As St. John's Day in Winter is upon us, we are reminded of the Masonic importance of light and renewal. While the day bears the name selected by the Christian founders of the Craft, it has come to encompass universal concepts that have been recognized and honored by almost every culture and religion of man. We celebrate the shortest - and darkest - day of the year, to honor the plan of the Grand Artificer of the Universe. His Grand Design assures us that in our darkest hours, we can have hope of greater light, warmth and sustenance as we progress toward the renewal of spring. That renewal is mirrored within our Lodges, which are reenergized with the sprit of new challenges, and a renewed commitment to meet them in this new Masonic Century.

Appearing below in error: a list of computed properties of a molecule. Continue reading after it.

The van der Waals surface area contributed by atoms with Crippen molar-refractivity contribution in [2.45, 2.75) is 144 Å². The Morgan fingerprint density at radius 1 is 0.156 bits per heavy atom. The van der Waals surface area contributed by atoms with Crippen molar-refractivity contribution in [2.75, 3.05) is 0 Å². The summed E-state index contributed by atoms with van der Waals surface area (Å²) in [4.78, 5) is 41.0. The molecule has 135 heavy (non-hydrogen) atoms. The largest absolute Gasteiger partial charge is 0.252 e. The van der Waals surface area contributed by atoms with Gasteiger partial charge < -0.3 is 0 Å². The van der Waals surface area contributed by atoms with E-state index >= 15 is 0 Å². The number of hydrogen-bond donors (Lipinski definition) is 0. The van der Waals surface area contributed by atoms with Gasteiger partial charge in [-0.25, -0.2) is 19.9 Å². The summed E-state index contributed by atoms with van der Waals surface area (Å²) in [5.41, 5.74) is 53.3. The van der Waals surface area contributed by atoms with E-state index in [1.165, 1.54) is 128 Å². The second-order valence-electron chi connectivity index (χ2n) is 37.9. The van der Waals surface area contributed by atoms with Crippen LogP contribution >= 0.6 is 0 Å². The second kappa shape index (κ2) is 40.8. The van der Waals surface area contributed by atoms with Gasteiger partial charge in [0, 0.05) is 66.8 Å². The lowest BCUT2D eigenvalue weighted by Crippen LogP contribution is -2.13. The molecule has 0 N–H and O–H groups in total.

The light of this season is not only reflected in the heavens but in our hearts. As we contemplate "the stupendous revolutions" of the planets, we also contemplate our own conduct, rejecting that which is base and unworthy in ourselves, and committing ourselves to a personal renewal of spirit. That renewal is found in the warmth of fraternal care that we show each other, as we transmit the tenets of our craft to the next generation of Masons. And it goes beyond the tiler's door. It is found in the warmth of charity and love that we spread throughout our communities, as we remember to provide some part of our own bounty for those less fortunate. Most of all, the light we spread is found in our families, with the dawning of understanding that we see in the eyes of our children and grandchildren as we teach them the significance of this season.
To each and every Mason of our Grand Lodge and to your families, Susan and I wish the full measure of the joy that this season can hold. May your holidays be filled with love, and the spirit of St. John's Day in Winter sustain you with the promise of renewal and light.
Yours in the Craft,
Joseph S. Crociata